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Jupiter’s ‘Dawn Storm’ Auroras Are Surprisingly Earth-Like


The storms, which consist of brightenings and broadenings of the dawn flank of an oval of auroral activity that encircles Jupiter’s poles, evolve in a pattern surprisingly reminiscent of familiar surges in the aurora that undulate across Earth’s polar skies, called auroral substorms, according to the authors.


The new study is the first to track the storms from their birth on the nightside of the giant planet through their full evolution. It was published in AGU Advances, AGU’s journal for high-impact, short-format reports with immediate implications spanning all Earth and space sciences.

During a dawn storm, Jupiter’s quiet and regular auroral arc transforms into a complex and intensely bright auroral feature. It emits hundreds to thousands of Gigawatts of ultraviolet light into space as it rotates from the night side to the dawn side and ultimately to the day side of the planet over the course of 5-10 hours. A Gigawatt is the power produced by a typical modern nuclear reactor. This colossal brightness implies that at least ten times more energy was transferred from the magnetosphere to the upper atmosphere of Jupiter.

Previously, dawn storms had only been observed from ground-based telescopes on Earth or the Hubble Space Telescope, which can only offer side views of the aurora and cannot see the night side of the planet. Juno revolves around Jupiter every 53 days along a highly elongated orbit that brings it right above the poles every orbit.

“This is a real game changer,” said Bertrand Bonfond, a researcher from the University of Liège and lead author of the new study. “We finally got to find out what was happening on the night side, where the dawn storms are born.”

Familiar auroral sequences, different engines Polar auroras on Earth and on Jupiter are images of processes occurring in the magnetic fields that surround them. Both planets generate magnetic fields that capture charged particles.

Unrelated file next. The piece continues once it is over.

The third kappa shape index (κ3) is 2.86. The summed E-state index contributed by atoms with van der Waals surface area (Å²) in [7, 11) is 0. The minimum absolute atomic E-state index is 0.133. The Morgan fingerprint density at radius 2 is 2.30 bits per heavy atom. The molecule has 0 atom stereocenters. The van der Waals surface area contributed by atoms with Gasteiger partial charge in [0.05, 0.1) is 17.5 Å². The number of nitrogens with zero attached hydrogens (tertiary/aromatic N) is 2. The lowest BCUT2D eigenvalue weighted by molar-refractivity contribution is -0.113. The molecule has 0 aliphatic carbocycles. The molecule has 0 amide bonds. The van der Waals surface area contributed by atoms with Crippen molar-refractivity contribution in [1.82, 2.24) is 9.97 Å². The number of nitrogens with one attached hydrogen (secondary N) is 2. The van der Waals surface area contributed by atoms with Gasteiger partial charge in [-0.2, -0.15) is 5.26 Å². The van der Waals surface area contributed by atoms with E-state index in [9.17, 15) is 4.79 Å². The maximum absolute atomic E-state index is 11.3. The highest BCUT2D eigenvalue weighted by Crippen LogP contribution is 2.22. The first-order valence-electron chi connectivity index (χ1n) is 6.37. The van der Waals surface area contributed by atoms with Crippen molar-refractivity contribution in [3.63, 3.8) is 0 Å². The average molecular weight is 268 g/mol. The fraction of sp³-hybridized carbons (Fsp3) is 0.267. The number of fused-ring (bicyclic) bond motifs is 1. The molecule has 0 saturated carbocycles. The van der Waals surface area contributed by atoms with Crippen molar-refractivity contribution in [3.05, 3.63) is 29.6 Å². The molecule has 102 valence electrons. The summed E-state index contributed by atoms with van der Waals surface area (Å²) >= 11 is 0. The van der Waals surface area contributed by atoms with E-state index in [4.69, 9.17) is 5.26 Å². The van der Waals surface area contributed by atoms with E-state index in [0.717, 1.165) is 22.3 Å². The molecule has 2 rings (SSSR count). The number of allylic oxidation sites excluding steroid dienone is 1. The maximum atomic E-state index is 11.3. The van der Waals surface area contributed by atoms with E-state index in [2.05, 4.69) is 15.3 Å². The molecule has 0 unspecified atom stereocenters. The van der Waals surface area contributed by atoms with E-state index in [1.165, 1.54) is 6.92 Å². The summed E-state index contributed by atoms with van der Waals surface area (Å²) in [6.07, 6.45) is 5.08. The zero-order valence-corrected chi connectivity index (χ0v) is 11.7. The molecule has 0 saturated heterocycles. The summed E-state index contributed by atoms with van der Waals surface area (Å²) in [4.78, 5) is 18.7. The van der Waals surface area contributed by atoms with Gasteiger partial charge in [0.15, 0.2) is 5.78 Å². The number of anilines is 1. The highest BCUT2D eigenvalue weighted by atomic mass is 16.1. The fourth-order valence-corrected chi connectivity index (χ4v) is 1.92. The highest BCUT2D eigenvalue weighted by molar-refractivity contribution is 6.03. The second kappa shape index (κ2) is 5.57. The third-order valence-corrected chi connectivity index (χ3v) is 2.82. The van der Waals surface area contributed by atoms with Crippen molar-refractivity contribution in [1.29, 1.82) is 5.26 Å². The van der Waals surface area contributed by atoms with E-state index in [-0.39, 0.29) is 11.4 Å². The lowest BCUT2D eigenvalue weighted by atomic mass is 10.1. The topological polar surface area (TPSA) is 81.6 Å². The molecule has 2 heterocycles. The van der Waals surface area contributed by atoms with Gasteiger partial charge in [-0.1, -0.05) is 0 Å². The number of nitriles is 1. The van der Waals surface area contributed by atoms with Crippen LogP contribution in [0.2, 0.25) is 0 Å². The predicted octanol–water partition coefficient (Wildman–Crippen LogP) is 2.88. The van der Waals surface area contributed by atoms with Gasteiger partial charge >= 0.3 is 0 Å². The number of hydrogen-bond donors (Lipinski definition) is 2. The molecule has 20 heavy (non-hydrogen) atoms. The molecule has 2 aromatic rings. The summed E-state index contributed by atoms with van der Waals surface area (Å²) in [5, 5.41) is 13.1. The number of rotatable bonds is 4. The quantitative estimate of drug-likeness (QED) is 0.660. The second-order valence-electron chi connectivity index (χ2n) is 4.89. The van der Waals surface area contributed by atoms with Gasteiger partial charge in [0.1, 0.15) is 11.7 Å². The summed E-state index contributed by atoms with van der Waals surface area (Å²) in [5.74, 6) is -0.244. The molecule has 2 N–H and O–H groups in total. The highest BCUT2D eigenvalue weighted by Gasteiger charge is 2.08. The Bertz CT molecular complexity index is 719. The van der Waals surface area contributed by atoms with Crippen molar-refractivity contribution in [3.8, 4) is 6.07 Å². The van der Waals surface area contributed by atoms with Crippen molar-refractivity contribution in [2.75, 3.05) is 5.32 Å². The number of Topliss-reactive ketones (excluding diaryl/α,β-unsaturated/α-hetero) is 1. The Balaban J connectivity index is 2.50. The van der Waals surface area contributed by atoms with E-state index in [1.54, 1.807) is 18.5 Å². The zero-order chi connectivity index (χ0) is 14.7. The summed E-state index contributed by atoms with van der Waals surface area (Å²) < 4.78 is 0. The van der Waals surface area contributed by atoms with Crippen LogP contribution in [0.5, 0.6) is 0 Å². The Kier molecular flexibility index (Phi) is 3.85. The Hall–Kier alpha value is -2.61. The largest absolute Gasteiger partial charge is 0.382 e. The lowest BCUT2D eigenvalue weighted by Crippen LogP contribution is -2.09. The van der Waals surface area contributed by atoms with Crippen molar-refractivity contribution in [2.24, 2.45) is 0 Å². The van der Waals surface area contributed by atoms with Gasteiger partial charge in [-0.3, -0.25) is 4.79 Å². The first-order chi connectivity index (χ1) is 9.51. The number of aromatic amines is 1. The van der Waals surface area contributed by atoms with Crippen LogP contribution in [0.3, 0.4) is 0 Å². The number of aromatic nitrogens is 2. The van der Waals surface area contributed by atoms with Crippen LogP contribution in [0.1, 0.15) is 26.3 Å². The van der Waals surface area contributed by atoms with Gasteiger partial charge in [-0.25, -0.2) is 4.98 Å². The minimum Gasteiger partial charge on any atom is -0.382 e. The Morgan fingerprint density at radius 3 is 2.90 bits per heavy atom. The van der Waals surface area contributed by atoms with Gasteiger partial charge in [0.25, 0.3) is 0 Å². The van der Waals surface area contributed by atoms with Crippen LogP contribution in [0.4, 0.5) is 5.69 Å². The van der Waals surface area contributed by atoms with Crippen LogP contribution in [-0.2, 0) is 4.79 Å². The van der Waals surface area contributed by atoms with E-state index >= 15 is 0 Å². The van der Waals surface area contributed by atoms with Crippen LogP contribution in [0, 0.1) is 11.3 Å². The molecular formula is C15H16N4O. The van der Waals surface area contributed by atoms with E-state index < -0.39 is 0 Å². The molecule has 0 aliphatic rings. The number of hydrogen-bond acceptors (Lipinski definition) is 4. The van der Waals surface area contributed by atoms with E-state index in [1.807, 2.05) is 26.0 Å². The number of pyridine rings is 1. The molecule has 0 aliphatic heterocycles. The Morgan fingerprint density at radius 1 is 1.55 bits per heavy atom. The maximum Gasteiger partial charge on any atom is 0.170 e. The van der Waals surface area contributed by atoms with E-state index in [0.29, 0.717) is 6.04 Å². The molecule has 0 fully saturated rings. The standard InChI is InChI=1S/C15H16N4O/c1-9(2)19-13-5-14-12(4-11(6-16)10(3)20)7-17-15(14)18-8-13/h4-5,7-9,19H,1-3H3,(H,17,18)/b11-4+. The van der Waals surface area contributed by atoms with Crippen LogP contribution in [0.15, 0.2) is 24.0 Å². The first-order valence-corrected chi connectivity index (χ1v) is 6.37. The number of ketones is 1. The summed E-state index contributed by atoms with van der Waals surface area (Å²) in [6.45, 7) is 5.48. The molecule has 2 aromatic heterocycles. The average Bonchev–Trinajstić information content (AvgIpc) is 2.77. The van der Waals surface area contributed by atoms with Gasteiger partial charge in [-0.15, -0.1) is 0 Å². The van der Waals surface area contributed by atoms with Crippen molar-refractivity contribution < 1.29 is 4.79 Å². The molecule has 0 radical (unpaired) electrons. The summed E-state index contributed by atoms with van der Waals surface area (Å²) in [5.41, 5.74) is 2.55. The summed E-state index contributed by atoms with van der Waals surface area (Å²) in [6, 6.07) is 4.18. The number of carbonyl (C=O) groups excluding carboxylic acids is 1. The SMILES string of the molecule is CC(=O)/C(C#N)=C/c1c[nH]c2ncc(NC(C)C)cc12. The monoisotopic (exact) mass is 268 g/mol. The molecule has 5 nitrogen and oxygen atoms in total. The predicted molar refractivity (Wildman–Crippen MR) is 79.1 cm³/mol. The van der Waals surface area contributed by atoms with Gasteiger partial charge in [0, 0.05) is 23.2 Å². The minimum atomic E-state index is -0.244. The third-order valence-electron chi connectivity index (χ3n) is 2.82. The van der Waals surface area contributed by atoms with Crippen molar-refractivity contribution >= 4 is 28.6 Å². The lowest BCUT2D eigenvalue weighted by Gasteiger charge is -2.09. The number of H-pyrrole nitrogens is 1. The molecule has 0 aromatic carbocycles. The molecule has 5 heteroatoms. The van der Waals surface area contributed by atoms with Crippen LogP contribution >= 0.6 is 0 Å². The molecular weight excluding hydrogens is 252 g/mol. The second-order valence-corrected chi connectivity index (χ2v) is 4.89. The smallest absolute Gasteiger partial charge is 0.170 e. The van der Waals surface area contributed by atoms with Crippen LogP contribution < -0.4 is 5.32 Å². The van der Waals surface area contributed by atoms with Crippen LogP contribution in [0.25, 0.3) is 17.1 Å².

Earth’s magnetosphere is shaped by charged particles flowing out of the sun called the solar wind. Bursts of solar wind stretch Earth’s magnetic field into a long tail on the nightside of the planet. When that tail snaps back, it fires charged particles into the nightside ionosphere, which appear as spectacular auroral light shows.

The new study found the timing of the dawn storms on Jupiter did not correlate with solar wind fluctuations. Jupiter’s magnetosphere is mostly populated by particles escaping from its volcanic moon Io, which then get ionized and trapped around the planet by its magnetic field.

The sources of mass and energy fundamentally differ between these two magnetospheres, leading to auroras that usually look quite different. However, the dawn storms, as unraveled by Juno’s ultraviolet spectrograph, looked familiar to the researchers.

“When we looked at the whole dawn storm sequence, we couldn’t help but notice that the dawn storm auroras at Jupiter are very similar to a type of terrestrial auroras called substorms” said Zhonghua Yao, co-author of the study and scientific collaborator at the University of Liège.

The substorms result from the explosive reconfiguration of the tail of the magnetosphere. On Earth, they are strongly related to the variations of the solar wind and of the orientation of the interplanetary magnetic field. On Jupiter, such explosive reconfigurations are rather related to an overspill of the plasma originating from Io.

These findings demonstrate that, whatever their sources, particles and energy do not always circulate smoothly in planetary magnetospheres. They often accumulate until the magnetospheres collapse and generate substorm-like responses in the planetary aurorae.

“Even if their engine is different, showing for the first time the link between these two very different systems allows us to identify the universal phenomena from the peculiarities specific to each planet,” Bonfond said.

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